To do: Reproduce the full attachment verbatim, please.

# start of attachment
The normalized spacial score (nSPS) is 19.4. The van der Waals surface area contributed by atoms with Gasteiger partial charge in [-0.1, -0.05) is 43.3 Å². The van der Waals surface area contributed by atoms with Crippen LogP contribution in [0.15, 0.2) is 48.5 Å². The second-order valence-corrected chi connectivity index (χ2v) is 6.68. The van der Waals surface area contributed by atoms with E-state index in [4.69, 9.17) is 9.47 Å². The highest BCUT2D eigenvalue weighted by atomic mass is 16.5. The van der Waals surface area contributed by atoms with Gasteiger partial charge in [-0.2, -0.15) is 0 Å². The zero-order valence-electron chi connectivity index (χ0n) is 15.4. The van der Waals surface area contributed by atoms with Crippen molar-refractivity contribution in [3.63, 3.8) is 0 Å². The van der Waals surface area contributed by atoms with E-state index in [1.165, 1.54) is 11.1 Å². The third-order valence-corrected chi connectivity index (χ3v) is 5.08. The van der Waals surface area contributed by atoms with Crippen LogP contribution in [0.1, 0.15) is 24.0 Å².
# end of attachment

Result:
The normalized spacial score (nSPS) is 19.4. The van der Waals surface area contributed by atoms with Gasteiger partial charge in [-0.1, -0.05) is 43.3 Å². The van der Waals surface area contributed by atoms with Crippen LogP contribution in [0.15, 0.2) is 48.5 Å². The second-order valence-corrected chi connectivity index (χ2v) is 6.68. The van der Waals surface area contributed by atoms with E-state index in [4.69, 9.17) is 9.47 Å². The highest BCUT2D eigenvalue weighted by atomic mass is 16.5. The van der Waals surface area contributed by atoms with Gasteiger partial charge in [-0.2, -0.15) is 0 Å². The zero-order valence-electron chi connectivity index (χ0n) is 15.4. The van der Waals surface area contributed by atoms with Crippen molar-refractivity contribution in [3.63, 3.8) is 0 Å². The van der Waals surface area contributed by atoms with E-state index in [1.165, 1.54) is 11.1 Å². The third-order valence-corrected chi connectivity index (χ3v) is 5.08. The van der Waals surface area contributed by atoms with Crippen LogP contribution in [0.1, 0.15) is 24.0 Å².